EPA enforcement case highlights hat trick for big business

Big business was a big winner in environment and natural resources cases before the Supreme Court in the term that ended last week.

There were just three cases on the docket that fit into that category, but business interests won all three.

The most high-profile ruling was in Sackett v. EPA, in which the court held unanimously that property owners facing potential enforcement actions under the Clean Water Act may seek judicial review before being forced to comply (Greenwire, March 21).

The others were PPL Montana LLC v. Montana, in which the court held that a power company did not have to pay rent for the use of riverbeds that its hydroelectric projects are built on, and Southern Union Co. v. U.S., in which the justices threw out a natural gas distribution company's criminal fine for illegally storing mercury.

Corporate America took a special interest in the efforts of Mike and Chantell Sackett to contest an EPA compliance order they faced after starting to build a house in Priest Lake, Idaho, without having a Clean Water Act permit.


The U.S. Chamber of Commerce -- the most powerful business lobby -- National Association of Homebuilders, National Association of Manufacturers and American Petroleum Institute all filed amicus briefs in support of the Sacketts.

Businesses complain that EPA has abused its enforcement powers in the past and hope that the ruling will put a stop to such conduct in the future. As a result of the decision, anyone facing a compliance order may seek a hearing in federal court before EPA can enforce it. Those in violation of such orders can face fines of up to $37,500 a day.

Paul Clement, a leading Supreme Court advocate at the Bancroft law firm, said at a U.S. Chamber event in June that business "faces very similar EPA regimes" and so had good reason to welcome the ruling.

"Much of the reasoning of Sackett will apply in the corporate context," he added.

Clement speculated that the business community may have benefited from the fact that last year the justices did not take up a separate case that touched on similar themes that was filed by General Electric Co. (Greenwire, July 11, 2011).

"In a way I think that may have been a good break for the business community," Clement said of the court's decision to take Sackett but not the GE case. "The plight of the Sacketts ... is probably a little more sympathetic than the plight of GE."

Neal Katyal, another Supreme Court regular now at the Hogan Lovells firm, said at the U.S. Chamber event that the Sackett case presented a "hard set of facts" for the government, which took a "very aggressive position" over EPA authority.

He was not surprised the court concluded that EPA could not "force someone to wait around for an enforcement action" while fines accrue before having a day in court.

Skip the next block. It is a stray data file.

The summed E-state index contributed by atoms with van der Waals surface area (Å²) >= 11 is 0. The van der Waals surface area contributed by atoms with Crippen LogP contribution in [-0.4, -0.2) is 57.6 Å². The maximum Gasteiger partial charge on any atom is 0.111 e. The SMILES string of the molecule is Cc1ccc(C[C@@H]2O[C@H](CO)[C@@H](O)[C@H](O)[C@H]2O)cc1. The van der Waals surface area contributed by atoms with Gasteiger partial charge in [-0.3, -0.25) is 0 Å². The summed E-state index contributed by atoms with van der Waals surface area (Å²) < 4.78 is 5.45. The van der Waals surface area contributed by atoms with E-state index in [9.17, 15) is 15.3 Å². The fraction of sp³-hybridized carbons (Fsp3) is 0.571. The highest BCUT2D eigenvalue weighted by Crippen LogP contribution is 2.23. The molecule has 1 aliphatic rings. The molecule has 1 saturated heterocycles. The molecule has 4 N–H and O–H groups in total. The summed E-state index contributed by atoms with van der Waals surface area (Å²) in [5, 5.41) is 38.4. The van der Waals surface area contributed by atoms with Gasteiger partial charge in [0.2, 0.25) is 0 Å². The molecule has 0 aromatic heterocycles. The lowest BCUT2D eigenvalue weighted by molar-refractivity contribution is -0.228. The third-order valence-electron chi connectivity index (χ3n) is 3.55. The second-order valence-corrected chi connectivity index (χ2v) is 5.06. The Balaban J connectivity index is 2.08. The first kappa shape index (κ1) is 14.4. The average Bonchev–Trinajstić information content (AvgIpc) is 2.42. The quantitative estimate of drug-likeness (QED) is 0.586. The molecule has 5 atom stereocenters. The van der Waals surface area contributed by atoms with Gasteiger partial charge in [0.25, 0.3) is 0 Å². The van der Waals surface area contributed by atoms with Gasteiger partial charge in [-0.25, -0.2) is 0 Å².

"It does strike me as a decision that is good for both individuals and business," Katyal said.

The other two cases dealt with much narrower issues.

In the February riverbed ruling, the justices reversed a Montana court ruling that required a hydroelectric dam operator to pay rent for the use of the state's riverbeds (Greenwire, Feb. 22).

PPL Montana -- backed by the Obama administration -- had objected to the Montana Supreme Court's conclusion, arguing that the court had incorrectly tackled the key question of whether the rivers were navigable at the time Montana was admitted to the union in 1889.

If the ruling had been upheld, PPL Montana, which owns 10 dams on the three rivers, faced the prospect of paying $40 million in rent for its use of the riverbeds since the company acquired them in 1999.

Clement, who argued the case for PPL, said the case was of interest because the court touched on the question of whether the Montana ruling had been a "judicial taking" in which a court effectively seized property on behalf of the government.

The U.S. Supreme Court had concluded -- unanimously -- that what the Montana court had done "really amounted to a judicial taking," Clement said.

In the mercury storage case, the court held on a 6-3 vote that a jury should get to decide how much a natural gas distribution company should have to pay in criminal fines for illegally storing mercury at a Rhode Island facility (Greenwire, June 21).

The court found that juries, not judges, have to make factual findings that determine how much a criminal fine will be. That includes the question of how long a violation occurred in situations in which fines are imposed on a per-day basis.

The case, which involves a prosecution under the Resource Conservation and Recovery Act, is likely to affect the way the government handles prosecutions of companies under a wide variety of statutes, including other environmental laws such as the Clean Water Act.

Unlike the other two cases, it was a "fairly straightforward" decision for the court, according to Richard Frank, director of the California Environmental Law and Policy Center at the University of California, Davis, School of Law. That is because the outcome was largely determined by an earlier decision on criminal sentencing, Apprendi v. New Jersey.

All three rulings illustrate another trend, Frank suggested: that in environmental cases, environmental groups tend to lose to the government and the government almost always loses to business interests.

"I'm beginning to view the environmental law outcomes in the Supreme Court as analogous to the old schoolyard paper, scissors, rock game," he said.

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